“It’s a big hit for the company,” he said. “Obviously, I think it’s unfair. . . . I absolutely want to sell it again [in the United States], but the last thing you want is to be fighting with the FDA.”
De Vitton said mites accumulate on the outside of Mimolette during the months it is stored in caves to age. Before shipping, workers brush off the rinds and spray them with compressed air to get rid of most of the mites.
“But if you have just one or two mites on the rind, they will reproduce during transportation,” de Vitton said. But, he added, “no one eats the rind.”
FDA records show that other shipments of Mimolette from companies other than Isigny have been detained recently. Agency officials say there is no official “ban” and they have not issued import alerts that would prevent shipments from entering the country if they meet safety standards.
The agency also said that it has “no established levels” for the maximum number of mites allowed on cheese and that inspectors evaluate import samples on a case-by-case basis. “We do have a target value of 6 mites per square inch that represents a level of concern for field laboratories,” El-Hinnawy said in a statement.
Rachel Dutton, a microbiologist who runs a cheese research lab at Harvard University, said people who handle cheese and come into contact with large amounts of mites have been known to have occasional allergic reactions. But she said she’s unaware of anyone getting sick from eating mites in cheese, which itself is full of various microbes that provide distinct textures, flavors and aromas.
“I understand their desire to protect the consumer,” Dutton said of the FDA’s caution. But “it’s true that these cheeses have been consumed for hundreds, if not thousands, of years with no apparent link to disease from the mites.”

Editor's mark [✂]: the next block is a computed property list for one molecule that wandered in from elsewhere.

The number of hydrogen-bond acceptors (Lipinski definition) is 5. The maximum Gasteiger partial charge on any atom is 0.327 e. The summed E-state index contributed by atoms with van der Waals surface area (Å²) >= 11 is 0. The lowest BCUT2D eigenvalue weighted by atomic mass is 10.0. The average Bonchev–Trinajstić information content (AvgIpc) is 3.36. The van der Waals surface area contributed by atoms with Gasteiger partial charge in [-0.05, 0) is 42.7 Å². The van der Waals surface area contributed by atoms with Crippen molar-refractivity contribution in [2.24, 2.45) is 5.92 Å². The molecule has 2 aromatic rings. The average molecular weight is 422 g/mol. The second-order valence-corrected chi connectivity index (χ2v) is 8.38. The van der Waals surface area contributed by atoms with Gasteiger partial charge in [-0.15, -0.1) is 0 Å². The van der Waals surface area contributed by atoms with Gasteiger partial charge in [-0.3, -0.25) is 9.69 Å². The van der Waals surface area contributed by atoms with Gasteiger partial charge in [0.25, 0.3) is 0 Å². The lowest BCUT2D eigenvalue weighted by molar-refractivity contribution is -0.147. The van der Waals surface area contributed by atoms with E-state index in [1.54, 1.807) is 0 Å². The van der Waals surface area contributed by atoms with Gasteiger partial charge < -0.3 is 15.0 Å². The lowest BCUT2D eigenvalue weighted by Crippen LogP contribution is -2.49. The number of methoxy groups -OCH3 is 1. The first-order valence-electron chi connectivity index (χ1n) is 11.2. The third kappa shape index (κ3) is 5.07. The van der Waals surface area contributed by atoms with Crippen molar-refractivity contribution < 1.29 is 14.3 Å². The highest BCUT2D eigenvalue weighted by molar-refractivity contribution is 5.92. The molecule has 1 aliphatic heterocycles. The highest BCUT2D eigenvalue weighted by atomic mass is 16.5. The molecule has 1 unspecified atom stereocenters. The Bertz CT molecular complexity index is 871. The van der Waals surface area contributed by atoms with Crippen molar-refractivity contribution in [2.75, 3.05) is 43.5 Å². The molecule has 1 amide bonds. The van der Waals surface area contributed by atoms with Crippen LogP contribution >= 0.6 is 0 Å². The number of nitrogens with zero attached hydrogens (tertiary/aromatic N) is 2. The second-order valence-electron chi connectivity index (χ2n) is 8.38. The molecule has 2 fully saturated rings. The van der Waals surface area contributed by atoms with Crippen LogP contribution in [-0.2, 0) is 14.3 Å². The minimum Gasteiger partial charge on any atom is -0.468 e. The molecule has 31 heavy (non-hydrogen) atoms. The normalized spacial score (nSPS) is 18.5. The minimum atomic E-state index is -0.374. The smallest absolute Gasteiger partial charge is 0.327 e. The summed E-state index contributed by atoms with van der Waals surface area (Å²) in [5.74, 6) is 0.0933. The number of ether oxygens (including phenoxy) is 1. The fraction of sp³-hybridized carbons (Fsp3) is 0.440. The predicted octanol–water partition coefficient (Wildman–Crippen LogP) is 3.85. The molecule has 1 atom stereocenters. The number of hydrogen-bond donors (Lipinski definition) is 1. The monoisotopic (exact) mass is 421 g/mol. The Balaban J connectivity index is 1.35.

Whatever the reasons, the FDA’s crackdown has struck a nerve.
In New York’s Greenwich Village in April, dozens of protesters, many dressed in orange, took to the streets to hand out samples of Mimolette to draw attention to the dispute.
In Washington, the Cato Institute, a libertarian think tank, produced a video interview with Erber and pondered in a blog post: “Could this be the most useless allocation of FDA resources yet? It just mite.”
The Washington Times published an editorial with the headline “Free the cheese mites,” which likened FDA officials to “nannies” who “just groove on bossing people around.”
Cathy Strange, the global cheese buyer for Whole Foods Market, said the grocery chain has been buying as much remaining Mimolette from suppliers as it can.
“It just makes us a bit sad,” said Strange, who remains hopeful that the imports can continue. “It’s one of those unique cheeses that not too many people know about, but if you’re in the cheese community, you know. . . . It’s one of my favorite. It would be in my top 10.”
But there’s also an air of resignation in the cheese world that Mimolette’s moment might have passed on this side of the Atlantic.
Erber has a decent stock in her stores in Alexandria and Shirlington, which sells for $19.99 per pound, but she’s not holding her breath that she’ll find more when it runs out.
“Adieu, Mimolette,” she wrote in a newsletter to her customers this month. “It’s been nice knowing you.”
De Vitton said his company has been working with the FDA in hopes of finding a way to get Mimolette back on the U.S. market. But even he has his doubts.
“I think it’s gone. There’s no way we can produce the Mimolette without mites, and the FDA doesn’t want mites,” de Vitton said. “As we say in French, c’est la vie.”